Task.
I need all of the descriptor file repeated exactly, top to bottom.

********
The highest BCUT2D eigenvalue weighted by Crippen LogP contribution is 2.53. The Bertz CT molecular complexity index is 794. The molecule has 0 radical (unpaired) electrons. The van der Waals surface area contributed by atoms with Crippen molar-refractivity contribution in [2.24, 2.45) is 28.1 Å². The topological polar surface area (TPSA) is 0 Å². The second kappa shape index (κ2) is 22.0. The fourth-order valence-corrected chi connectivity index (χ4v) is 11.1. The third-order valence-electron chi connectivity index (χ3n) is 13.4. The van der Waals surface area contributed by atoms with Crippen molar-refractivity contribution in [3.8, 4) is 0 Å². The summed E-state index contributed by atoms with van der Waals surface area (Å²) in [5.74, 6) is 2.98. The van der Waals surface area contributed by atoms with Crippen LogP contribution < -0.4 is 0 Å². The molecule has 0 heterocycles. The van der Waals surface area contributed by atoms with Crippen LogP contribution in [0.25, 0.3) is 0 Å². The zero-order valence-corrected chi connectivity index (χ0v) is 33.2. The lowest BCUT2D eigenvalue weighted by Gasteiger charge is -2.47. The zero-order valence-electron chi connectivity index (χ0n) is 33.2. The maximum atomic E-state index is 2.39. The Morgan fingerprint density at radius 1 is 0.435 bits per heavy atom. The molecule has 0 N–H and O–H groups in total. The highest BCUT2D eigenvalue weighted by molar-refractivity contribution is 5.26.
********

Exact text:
The highest BCUT2D eigenvalue weighted by Crippen LogP contribution is 2.53. The Bertz CT molecular complexity index is 794. The molecule has 0 radical (unpaired) electrons. The van der Waals surface area contributed by atoms with Crippen molar-refractivity contribution in [2.24, 2.45) is 28.1 Å². The topological polar surface area (TPSA) is 0 Å². The second kappa shape index (κ2) is 22.0. The fourth-order valence-corrected chi connectivity index (χ4v) is 11.1. The third-order valence-electron chi connectivity index (χ3n) is 13.4. The van der Waals surface area contributed by atoms with Crippen molar-refractivity contribution in [3.8, 4) is 0 Å². The summed E-state index contributed by atoms with van der Waals surface area (Å²) in [5.74, 6) is 2.98. The van der Waals surface area contributed by atoms with Crippen LogP contribution < -0.4 is 0 Å². The molecule has 0 heterocycles. The van der Waals surface area contributed by atoms with Crippen LogP contribution in [0.25, 0.3) is 0 Å². The zero-order valence-corrected chi connectivity index (χ0v) is 33.2. The lowest BCUT2D eigenvalue weighted by Gasteiger charge is -2.47. The zero-order valence-electron chi connectivity index (χ0n) is 33.2. The maximum atomic E-state index is 2.39. The Morgan fingerprint density at radius 1 is 0.435 bits per heavy atom. The molecule has 0 N–H and O–H groups in total. The highest BCUT2D eigenvalue weighted by molar-refractivity contribution is 5.26.